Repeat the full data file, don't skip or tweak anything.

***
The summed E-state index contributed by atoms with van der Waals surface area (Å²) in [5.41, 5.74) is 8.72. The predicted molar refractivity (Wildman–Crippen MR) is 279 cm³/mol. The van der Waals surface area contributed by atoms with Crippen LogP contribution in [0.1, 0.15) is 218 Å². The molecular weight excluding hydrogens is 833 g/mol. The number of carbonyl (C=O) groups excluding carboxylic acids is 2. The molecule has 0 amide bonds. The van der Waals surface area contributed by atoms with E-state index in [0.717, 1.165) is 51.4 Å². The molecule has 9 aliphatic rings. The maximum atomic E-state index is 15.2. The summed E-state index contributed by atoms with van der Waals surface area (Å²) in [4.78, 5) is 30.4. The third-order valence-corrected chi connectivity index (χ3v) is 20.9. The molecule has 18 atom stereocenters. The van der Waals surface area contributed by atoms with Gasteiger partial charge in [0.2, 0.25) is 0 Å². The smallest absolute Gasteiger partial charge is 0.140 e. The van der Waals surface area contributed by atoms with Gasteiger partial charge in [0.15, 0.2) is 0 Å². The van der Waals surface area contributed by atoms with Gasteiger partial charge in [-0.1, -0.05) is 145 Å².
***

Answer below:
The summed E-state index contributed by atoms with van der Waals surface area (Å²) in [5.41, 5.74) is 8.72. The predicted molar refractivity (Wildman–Crippen MR) is 279 cm³/mol. The van der Waals surface area contributed by atoms with Crippen LogP contribution in [0.1, 0.15) is 218 Å². The molecular weight excluding hydrogens is 833 g/mol. The number of carbonyl (C=O) groups excluding carboxylic acids is 2. The molecule has 0 amide bonds. The van der Waals surface area contributed by atoms with E-state index in [0.717, 1.165) is 51.4 Å². The molecule has 9 aliphatic rings. The maximum atomic E-state index is 15.2. The summed E-state index contributed by atoms with van der Waals surface area (Å²) in [4.78, 5) is 30.4. The third-order valence-corrected chi connectivity index (χ3v) is 20.9. The molecule has 18 atom stereocenters. The van der Waals surface area contributed by atoms with Gasteiger partial charge in [0.2, 0.25) is 0 Å². The smallest absolute Gasteiger partial charge is 0.140 e. The van der Waals surface area contributed by atoms with Gasteiger partial charge in [0.15, 0.2) is 0 Å². The van der Waals surface area contributed by atoms with Gasteiger partial charge in [-0.1, -0.05) is 145 Å².